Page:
Canadian Single-game Betting Bill Gets Flayed
Conservative MP Michael Chong is one of the most vociferous critics of Bill C-290, which will make single-game betting legal if the Canadian Senate passes it. At present, Canadian provinces that do not criminalize sports punting require punters to place bets on several outcomes on one ticket, a form of betting commonly known as parlay betting.
Speaking to CBC Sports, Chong remarked, "It undermines the integrity of professional and amateur sport in Canada. There's a reason why none of the four major sports leagues have moved a franchise to Nevada. That jurisdiction has legalized single-event sports betting."
Bill C-290 has already been approved in the House of Commons and now it only needs to be approved by the Senate. If it is voted into law, provincial governments will be left free to decide if they want to legalize single-game punting in their respective territories.
Opposition to Bill C-290
Besides MP Chong, the MLB and the NBA are against the bill. Bill Daly, deputy commissioner for NHL, will place his point of view before the Senate next week, and the NFL has already criticized the bill. The leagues feel that the bill will have an adverse effect on the integrity of the sports events.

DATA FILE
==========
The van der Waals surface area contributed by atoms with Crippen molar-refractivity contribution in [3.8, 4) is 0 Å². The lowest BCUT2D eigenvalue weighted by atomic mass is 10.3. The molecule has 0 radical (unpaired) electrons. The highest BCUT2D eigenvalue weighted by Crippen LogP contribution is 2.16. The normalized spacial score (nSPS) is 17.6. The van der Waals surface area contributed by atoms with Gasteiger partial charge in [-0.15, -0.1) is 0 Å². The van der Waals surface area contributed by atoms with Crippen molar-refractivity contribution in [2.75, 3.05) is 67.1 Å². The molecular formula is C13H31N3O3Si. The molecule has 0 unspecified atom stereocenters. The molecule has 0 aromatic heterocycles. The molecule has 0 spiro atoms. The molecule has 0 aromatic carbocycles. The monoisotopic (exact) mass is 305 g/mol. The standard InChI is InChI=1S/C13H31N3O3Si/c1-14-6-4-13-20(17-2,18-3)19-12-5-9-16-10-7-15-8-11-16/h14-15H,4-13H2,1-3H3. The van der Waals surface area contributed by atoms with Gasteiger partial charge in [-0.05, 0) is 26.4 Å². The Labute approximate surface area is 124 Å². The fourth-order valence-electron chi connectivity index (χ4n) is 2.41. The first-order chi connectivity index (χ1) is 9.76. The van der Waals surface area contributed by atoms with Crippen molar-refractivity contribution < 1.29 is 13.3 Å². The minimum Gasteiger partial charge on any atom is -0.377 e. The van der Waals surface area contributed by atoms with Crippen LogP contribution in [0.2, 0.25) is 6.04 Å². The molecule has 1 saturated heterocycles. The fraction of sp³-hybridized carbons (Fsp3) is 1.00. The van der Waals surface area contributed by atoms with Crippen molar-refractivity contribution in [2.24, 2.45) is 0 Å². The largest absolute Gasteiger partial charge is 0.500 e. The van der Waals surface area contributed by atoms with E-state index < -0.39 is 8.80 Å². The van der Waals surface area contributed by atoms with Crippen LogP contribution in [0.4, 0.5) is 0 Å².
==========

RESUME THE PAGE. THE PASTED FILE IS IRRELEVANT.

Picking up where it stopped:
Paul Beetson, president of Toronto Blue Jays, said: "Losing bettors and fans ? may in turn become suspicious of every strikeout or error, and the game's integrity would be open to question - play by play, day after day." He also voiced concerns that if fans starting regarding baseball as just a gambling game, its integrity will be damaged.
What Proponents to Bill C-290 Say
Those who support the bill say that its critics are blowing things out of proportion. They say that the legalization of single-game betting will improve the economic situation of major casino cities such as Niagara Falls, Windsor, and Ontario, generate jobs, and prevent punters from betting at illegal betting sites or offshore betting sites.
Riseley Gaming Inc. CEO Jim Warren said that security measures can be employed to prevent punters from fixing matches. He said that online gambling is now so transparent that it cannot be abused in any way.
Explaining it further, he says, "You are going to have to physically go into a casino. You will be on a security camera. Any transaction over $10,000 is logged inside the casinos."